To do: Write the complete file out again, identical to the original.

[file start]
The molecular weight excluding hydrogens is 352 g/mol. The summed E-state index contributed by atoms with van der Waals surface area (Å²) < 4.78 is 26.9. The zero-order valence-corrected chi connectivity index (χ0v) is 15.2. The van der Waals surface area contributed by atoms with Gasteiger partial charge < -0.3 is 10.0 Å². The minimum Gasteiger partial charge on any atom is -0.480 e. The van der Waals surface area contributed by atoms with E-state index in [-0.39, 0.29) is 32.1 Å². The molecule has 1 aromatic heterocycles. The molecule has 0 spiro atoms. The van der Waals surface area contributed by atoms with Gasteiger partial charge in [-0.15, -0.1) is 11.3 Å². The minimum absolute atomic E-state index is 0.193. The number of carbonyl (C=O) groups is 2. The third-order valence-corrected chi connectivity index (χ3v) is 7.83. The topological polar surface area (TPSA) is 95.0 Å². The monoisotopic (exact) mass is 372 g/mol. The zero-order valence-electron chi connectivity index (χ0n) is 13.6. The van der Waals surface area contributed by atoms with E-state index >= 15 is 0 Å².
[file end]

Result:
The molecular weight excluding hydrogens is 352 g/mol. The summed E-state index contributed by atoms with van der Waals surface area (Å²) < 4.78 is 26.9. The zero-order valence-corrected chi connectivity index (χ0v) is 15.2. The van der Waals surface area contributed by atoms with Gasteiger partial charge < -0.3 is 10.0 Å². The minimum Gasteiger partial charge on any atom is -0.480 e. The van der Waals surface area contributed by atoms with E-state index in [-0.39, 0.29) is 32.1 Å². The molecule has 1 aromatic heterocycles. The molecule has 0 spiro atoms. The van der Waals surface area contributed by atoms with Gasteiger partial charge in [-0.15, -0.1) is 11.3 Å². The minimum absolute atomic E-state index is 0.193. The number of carbonyl (C=O) groups is 2. The third-order valence-corrected chi connectivity index (χ3v) is 7.83. The topological polar surface area (TPSA) is 95.0 Å². The monoisotopic (exact) mass is 372 g/mol. The zero-order valence-electron chi connectivity index (χ0n) is 13.6. The van der Waals surface area contributed by atoms with E-state index >= 15 is 0 Å².